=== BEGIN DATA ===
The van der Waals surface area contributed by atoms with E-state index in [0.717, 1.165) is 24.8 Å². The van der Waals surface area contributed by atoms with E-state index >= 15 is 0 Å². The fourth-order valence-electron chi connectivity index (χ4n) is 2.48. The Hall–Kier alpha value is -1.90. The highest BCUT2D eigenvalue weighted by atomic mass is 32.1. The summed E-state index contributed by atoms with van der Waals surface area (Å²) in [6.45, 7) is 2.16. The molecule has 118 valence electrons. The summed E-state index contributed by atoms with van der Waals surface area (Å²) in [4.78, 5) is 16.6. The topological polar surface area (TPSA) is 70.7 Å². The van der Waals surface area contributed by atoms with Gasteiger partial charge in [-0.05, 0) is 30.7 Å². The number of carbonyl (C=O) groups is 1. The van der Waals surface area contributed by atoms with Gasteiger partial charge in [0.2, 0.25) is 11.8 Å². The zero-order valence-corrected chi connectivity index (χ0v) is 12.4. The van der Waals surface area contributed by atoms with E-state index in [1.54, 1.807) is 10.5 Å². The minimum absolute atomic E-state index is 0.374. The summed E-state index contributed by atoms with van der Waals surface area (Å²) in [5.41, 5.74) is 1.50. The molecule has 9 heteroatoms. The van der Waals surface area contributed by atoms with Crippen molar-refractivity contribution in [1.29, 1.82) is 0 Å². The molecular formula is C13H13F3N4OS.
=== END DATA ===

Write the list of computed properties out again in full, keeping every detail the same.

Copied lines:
The van der Waals surface area contributed by atoms with E-state index in [0.717, 1.165) is 24.8 Å². The van der Waals surface area contributed by atoms with E-state index >= 15 is 0 Å². The fourth-order valence-electron chi connectivity index (χ4n) is 2.48. The Hall–Kier alpha value is -1.90. The highest BCUT2D eigenvalue weighted by atomic mass is 32.1. The summed E-state index contributed by atoms with van der Waals surface area (Å²) in [6.45, 7) is 2.16. The molecule has 118 valence electrons. The summed E-state index contributed by atoms with van der Waals surface area (Å²) in [4.78, 5) is 16.6. The topological polar surface area (TPSA) is 70.7 Å². The van der Waals surface area contributed by atoms with Gasteiger partial charge in [-0.05, 0) is 30.7 Å². The number of carbonyl (C=O) groups is 1. The van der Waals surface area contributed by atoms with Gasteiger partial charge in [0.2, 0.25) is 11.8 Å². The zero-order valence-corrected chi connectivity index (χ0v) is 12.4. The van der Waals surface area contributed by atoms with E-state index in [1.54, 1.807) is 10.5 Å². The minimum absolute atomic E-state index is 0.374. The summed E-state index contributed by atoms with van der Waals surface area (Å²) in [5.41, 5.74) is 1.50. The molecule has 9 heteroatoms. The van der Waals surface area contributed by atoms with Crippen molar-refractivity contribution in [1.29, 1.82) is 0 Å². The molecular formula is C13H13F3N4OS.